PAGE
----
Popping up for a moment

Could bad handwriting be an encryption mechanisim? Would attempting to read that handwriting be a violation of the DMCA?

Hillary Rosen (RIAA) notes:

“In the age of $150 sneakers, $12 movie prices and $40 video games, I’m just unsympathetic,” Rosen says. “At any price in the $10 to $18 range, CDs are a great value.”

What she’s not noticing is that that $12 movie comes on dvd with interviews with the cast, outtakes, and theatrical trailers. And in some cases, the DVD of the movie is less expensive than the random soundtrack that was thrown together for a little additional profit. As for the shoes and video games, well, it’s all about style. Perhaps unpopular cd’s should sell for $5, and popular, stylish ones should go for $20.

Janis Ian has a good idea: Take the out of print catalogs from all the majors and put them online in MP3. Charge $.25 a song, and see what happens in a year. It opens up lots of material that is not readily availiable, tries something new in search of a model, and more importantly, would make digital copies of some lps that I have easy to get. (that means you AOLTW, bring the Talking Heads out of the vault.)

One final note about Digital Rights Management, or rather the right to reach my digital in box (the one version of DRM that I support). I’ve been testing SpamAssassin for the past week and a half, and so far we’re at 3 false positives, (including a reminder that I need to pay my dsl bill), 12 false negatives, 720 non-spam, and 350 spam. Pretty good, but the false positives could have been really bad.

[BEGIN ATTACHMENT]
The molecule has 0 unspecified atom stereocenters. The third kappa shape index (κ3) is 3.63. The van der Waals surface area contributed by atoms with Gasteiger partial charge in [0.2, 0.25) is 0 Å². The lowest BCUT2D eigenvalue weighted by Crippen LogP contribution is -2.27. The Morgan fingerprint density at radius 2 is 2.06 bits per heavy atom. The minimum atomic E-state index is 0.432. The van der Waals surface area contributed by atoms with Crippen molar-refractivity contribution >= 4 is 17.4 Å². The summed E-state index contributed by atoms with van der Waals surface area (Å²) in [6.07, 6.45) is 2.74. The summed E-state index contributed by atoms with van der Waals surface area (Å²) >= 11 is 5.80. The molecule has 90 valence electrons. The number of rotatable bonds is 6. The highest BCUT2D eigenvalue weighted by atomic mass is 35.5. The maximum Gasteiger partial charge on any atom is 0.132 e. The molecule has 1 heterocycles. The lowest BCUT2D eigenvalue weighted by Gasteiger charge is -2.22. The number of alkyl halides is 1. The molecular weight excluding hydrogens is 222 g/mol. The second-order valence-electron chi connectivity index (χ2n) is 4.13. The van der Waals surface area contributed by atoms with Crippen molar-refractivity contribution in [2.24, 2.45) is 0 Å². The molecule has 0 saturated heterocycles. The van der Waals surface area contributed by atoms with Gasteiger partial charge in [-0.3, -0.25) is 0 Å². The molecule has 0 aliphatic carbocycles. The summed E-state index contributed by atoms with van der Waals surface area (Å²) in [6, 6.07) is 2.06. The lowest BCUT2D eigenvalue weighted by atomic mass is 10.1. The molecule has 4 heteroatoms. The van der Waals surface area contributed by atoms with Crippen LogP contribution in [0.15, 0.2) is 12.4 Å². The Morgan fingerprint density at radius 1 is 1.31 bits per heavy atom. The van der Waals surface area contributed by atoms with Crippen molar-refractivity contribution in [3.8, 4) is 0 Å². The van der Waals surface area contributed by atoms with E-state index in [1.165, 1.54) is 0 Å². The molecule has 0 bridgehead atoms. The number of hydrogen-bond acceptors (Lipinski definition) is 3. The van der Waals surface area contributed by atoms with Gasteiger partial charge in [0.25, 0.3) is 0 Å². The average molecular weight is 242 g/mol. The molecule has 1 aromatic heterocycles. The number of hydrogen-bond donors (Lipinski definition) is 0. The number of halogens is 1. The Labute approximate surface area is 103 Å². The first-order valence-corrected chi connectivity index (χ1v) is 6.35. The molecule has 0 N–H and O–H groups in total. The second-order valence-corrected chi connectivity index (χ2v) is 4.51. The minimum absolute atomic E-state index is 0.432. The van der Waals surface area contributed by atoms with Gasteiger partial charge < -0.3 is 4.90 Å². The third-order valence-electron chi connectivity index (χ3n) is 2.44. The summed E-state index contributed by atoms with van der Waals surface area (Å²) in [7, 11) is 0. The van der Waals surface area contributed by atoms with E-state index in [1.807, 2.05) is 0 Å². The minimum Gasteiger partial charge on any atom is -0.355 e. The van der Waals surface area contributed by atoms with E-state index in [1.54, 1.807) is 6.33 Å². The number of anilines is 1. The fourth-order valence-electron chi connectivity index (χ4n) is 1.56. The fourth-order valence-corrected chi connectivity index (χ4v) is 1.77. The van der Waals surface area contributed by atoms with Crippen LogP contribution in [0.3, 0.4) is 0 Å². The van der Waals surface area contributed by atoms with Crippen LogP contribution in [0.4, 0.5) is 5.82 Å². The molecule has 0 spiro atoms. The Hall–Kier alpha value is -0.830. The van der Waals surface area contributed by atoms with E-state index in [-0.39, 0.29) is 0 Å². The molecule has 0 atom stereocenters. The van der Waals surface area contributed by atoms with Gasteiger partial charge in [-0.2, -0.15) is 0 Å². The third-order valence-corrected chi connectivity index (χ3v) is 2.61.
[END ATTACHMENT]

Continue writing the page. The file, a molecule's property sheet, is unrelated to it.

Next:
In a couple of ways, SpamAssassin is taking the wrong approach to the problem, in that the difference between spam and non-spam is permission, not content. It scans content, technical header issues, and realtime blacklists. Of these, the last 2 are good technical predictors in the general case. But with the first, SpamAssassin is taking the same track that the virus scanners have taken on Windows in the last 10 years, that is look for things that look suspicious. The criteria are public, so anyone can work to get past it. It’s going to be a constant war to keep spam definitions up to date in the face of ever changing incoming spam.

But the problem of permission is something that’s not easy to solve. It needs to be easy and automated for both the sender & receiver, a distributed system, and attack resistant. Ideally it would not be a boil the ocean scheme. But more on this later.

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